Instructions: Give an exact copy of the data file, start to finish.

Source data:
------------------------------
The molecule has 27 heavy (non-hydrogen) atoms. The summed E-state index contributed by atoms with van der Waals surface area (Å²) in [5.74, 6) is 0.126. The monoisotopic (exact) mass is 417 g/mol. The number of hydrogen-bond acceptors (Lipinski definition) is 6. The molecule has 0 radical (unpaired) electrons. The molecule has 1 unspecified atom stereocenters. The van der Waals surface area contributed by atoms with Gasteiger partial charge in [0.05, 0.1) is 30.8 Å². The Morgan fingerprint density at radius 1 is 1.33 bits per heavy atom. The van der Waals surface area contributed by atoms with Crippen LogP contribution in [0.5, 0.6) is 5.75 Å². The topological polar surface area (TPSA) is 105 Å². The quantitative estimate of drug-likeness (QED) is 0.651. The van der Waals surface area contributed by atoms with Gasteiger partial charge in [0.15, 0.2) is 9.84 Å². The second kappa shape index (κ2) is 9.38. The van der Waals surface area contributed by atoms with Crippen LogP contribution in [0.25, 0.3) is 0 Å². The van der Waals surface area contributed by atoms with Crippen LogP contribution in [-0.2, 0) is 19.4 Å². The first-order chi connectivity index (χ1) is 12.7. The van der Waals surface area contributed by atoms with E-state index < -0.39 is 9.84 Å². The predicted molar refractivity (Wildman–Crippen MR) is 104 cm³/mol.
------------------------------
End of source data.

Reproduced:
The molecule has 27 heavy (non-hydrogen) atoms. The summed E-state index contributed by atoms with van der Waals surface area (Å²) in [5.74, 6) is 0.126. The monoisotopic (exact) mass is 417 g/mol. The number of hydrogen-bond acceptors (Lipinski definition) is 6. The molecule has 0 radical (unpaired) electrons. The molecule has 1 unspecified atom stereocenters. The van der Waals surface area contributed by atoms with Gasteiger partial charge in [0.05, 0.1) is 30.8 Å². The Morgan fingerprint density at radius 1 is 1.33 bits per heavy atom. The van der Waals surface area contributed by atoms with Crippen LogP contribution in [0.5, 0.6) is 5.75 Å². The topological polar surface area (TPSA) is 105 Å². The quantitative estimate of drug-likeness (QED) is 0.651. The van der Waals surface area contributed by atoms with Gasteiger partial charge in [0.15, 0.2) is 9.84 Å². The second kappa shape index (κ2) is 9.38. The van der Waals surface area contributed by atoms with Crippen LogP contribution in [0.25, 0.3) is 0 Å². The van der Waals surface area contributed by atoms with Crippen LogP contribution in [-0.2, 0) is 19.4 Å². The first-order chi connectivity index (χ1) is 12.7. The van der Waals surface area contributed by atoms with E-state index < -0.39 is 9.84 Å². The predicted molar refractivity (Wildman–Crippen MR) is 104 cm³/mol.